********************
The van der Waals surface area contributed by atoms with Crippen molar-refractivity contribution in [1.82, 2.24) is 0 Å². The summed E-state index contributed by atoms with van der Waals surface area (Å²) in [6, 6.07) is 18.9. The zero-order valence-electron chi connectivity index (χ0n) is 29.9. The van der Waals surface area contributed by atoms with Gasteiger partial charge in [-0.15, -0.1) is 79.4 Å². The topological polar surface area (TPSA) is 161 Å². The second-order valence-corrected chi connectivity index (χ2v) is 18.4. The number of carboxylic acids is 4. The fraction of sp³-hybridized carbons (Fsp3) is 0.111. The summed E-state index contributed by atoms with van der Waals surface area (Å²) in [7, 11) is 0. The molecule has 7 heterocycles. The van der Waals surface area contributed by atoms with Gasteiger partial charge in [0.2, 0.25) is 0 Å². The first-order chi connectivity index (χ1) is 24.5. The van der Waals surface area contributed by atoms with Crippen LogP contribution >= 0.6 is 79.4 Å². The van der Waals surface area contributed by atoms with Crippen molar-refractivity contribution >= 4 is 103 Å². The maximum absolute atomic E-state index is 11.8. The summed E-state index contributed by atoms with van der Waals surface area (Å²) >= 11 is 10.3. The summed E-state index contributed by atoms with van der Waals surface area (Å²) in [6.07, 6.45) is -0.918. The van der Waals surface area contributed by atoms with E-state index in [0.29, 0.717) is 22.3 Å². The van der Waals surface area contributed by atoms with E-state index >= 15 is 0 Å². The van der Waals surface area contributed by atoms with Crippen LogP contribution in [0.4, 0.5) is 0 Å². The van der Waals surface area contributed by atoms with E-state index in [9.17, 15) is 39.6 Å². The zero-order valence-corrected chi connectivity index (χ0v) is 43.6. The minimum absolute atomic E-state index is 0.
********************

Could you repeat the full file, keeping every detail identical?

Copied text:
The van der Waals surface area contributed by atoms with Crippen molar-refractivity contribution in [1.82, 2.24) is 0 Å². The summed E-state index contributed by atoms with van der Waals surface area (Å²) in [6, 6.07) is 18.9. The zero-order valence-electron chi connectivity index (χ0n) is 29.9. The van der Waals surface area contributed by atoms with Gasteiger partial charge in [-0.15, -0.1) is 79.4 Å². The topological polar surface area (TPSA) is 161 Å². The second-order valence-corrected chi connectivity index (χ2v) is 18.4. The number of carboxylic acids is 4. The fraction of sp³-hybridized carbons (Fsp3) is 0.111. The summed E-state index contributed by atoms with van der Waals surface area (Å²) in [7, 11) is 0. The molecule has 7 heterocycles. The van der Waals surface area contributed by atoms with Gasteiger partial charge in [0.2, 0.25) is 0 Å². The first-order chi connectivity index (χ1) is 24.5. The van der Waals surface area contributed by atoms with Crippen LogP contribution >= 0.6 is 79.4 Å². The van der Waals surface area contributed by atoms with Crippen molar-refractivity contribution >= 4 is 103 Å². The maximum absolute atomic E-state index is 11.8. The summed E-state index contributed by atoms with van der Waals surface area (Å²) >= 11 is 10.3. The summed E-state index contributed by atoms with van der Waals surface area (Å²) in [6.07, 6.45) is -0.918. The van der Waals surface area contributed by atoms with E-state index in [0.29, 0.717) is 22.3 Å². The van der Waals surface area contributed by atoms with E-state index >= 15 is 0 Å². The van der Waals surface area contributed by atoms with Crippen LogP contribution in [0.4, 0.5) is 0 Å². The van der Waals surface area contributed by atoms with E-state index in [9.17, 15) is 39.6 Å². The zero-order valence-corrected chi connectivity index (χ0v) is 43.6. The minimum absolute atomic E-state index is 0.